Skip to main content

Clever web app obscures your browsing activity by visiting random pages

internet noise web app hp elitebook 1040  visual hacking
You know those spy movies where a character is being tailed in their car, and decides to make a bunch of seemingly illogical detours down back alleys and the wrong way up one-direction roads in order to throw off their pursuers? That’s kind of what a new internet privacy web app called Internet Noise aims to do.

In the aftermath of the United States House of Representatives’ decision to gut internet privacy rules, and allow companies to sell their customers’ personal information, programmer and activist Dan Schultz decided to do something about it — and set about coding.

His web app Internet Noise’s big unique selling point are its “noisemaker” buttons, which obscure your meaningful search history by diluting the useful (from an eavesdropper point of view) signal from the meaningless noise that surrounds it.

“The buttons search Google with random two-word phrases, and pull up the occasional random website via google’s ‘I’m Feeling Lucky’ feature,” Schultz told Digital Trends.

Between the five tabs it opens and their 10 second refresh rate (each time with a different nonsense search), it won’t be long before your search history is virtually unrecognizable.

Schultz noted that there is only so much the buttons can do, however, which is why he describes Internet Noise as a “protest page” as much as a serious app. The website doesn’t stop there, though. It also features other information on how internet users can protect themselves.

“The most important thing to understand about this project is that although noise is a fine way to protest, these buttons will not do much to keep you safe from snooping,” Schultz continued. “In the same way that a person can still make out the melody of a song in a crowded bar, sophisticated advertisers and ISPs will be able to figure out your unencrypted browsing habits even if you try to throw them off. However, if you take the recommended steps listed out on the Internet Noise page — [such as] install HTTPS everywhere, Privacy Badger, explore Tor and VPNs, and check out the Electronic Frontier Foundation — you will be in incredibly good shape and your data will be essentially hidden from sight.”

Editors' Recommendations

Luke Dormehl
I'm a UK-based tech writer covering Cool Tech at Digital Trends. I've also written for Fast Company, Wired, the Guardian…
Why AI will never rule the world
image depicting AI, with neurons branching out from humanoid head

Call it the Skynet hypothesis, Artificial General Intelligence, or the advent of the Singularity -- for years, AI experts and non-experts alike have fretted (and, for a small group, celebrated) the idea that artificial intelligence may one day become smarter than humans.

According to the theory, advances in AI -- specifically of the machine learning type that's able to take on new information and rewrite its code accordingly -- will eventually catch up with the wetware of the biological brain. In this interpretation of events, every AI advance from Jeopardy-winning IBM machines to the massive AI language model GPT-3 is taking humanity one step closer to an existential threat. We're literally building our soon-to-be-sentient successors.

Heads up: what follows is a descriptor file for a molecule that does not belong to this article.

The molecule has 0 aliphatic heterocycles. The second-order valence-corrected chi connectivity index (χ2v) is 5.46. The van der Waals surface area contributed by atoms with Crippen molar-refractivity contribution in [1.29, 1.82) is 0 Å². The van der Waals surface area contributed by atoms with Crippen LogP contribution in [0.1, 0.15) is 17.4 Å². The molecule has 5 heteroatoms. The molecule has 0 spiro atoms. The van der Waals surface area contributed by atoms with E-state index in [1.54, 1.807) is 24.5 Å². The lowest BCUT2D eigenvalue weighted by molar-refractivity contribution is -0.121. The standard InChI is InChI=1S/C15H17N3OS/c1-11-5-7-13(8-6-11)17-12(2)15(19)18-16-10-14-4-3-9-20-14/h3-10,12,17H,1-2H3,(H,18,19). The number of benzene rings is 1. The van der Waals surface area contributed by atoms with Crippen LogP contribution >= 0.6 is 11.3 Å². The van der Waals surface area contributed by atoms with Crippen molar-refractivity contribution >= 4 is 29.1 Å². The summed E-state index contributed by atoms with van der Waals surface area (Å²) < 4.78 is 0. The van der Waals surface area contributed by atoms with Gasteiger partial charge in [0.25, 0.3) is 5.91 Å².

Read more
The best hurricane trackers for Android and iOS in 2022
Truck caught in gale force winds.

Hurricane season strikes fear into the hearts of those who live in its direct path, as well as distanced loved ones who worry for their safety. If you've ever sat up all night in a state of panic for a family member caught home alone in the middle of a destructive storm, dependent only on intermittent live TV reports for updates, a hurricane tracker app is a must-have tool. There are plenty of hurricane trackers that can help you prepare for these perilous events, monitor their progress while underway, and assist in recovery. We've gathered the best apps for following storms, predicting storm paths, and delivering on-the-ground advice for shelter and emergency services. Most are free to download and are ad-supported. Premium versions remove ads and add additional features.

You may lose power during a storm, so consider purchasing a portable power source,  just in case. We have a few handy suggestions for some of the best portable generators and power stations available. 

Read more
Don’t buy the Meta Quest Pro for gaming. It’s a metaverse headset first
Meta Quest Pro enables 3D modeling in mixed reality.

Last week’s Meta Connect started off promising on the gaming front. Viewers got release dates for Iron Man VR, an upcoming Quest game that was previously a PS VR exclusive, as well as Among Us VR. Meta, which owns Facebook, also announced that it was acquiring three major VR game studios -- Armature Studio, Camouflaj Team, and Twisted Pixel -- although we don’t know what they’re working on just yet.

Unfortunately, that’s where the Meta Connect's gaming section mostly ended. Besides tiny glimpses and a look into fitness, video games were not the show's focus. Instead, CEO Mark Zuckerberg wanted to focus on what seemed to be his company’s real vision of VR's future, which involves a lot of legs and a lot of work with the Quest Pro, a mixed reality headset that'll cost a whopping $1,500.

Read more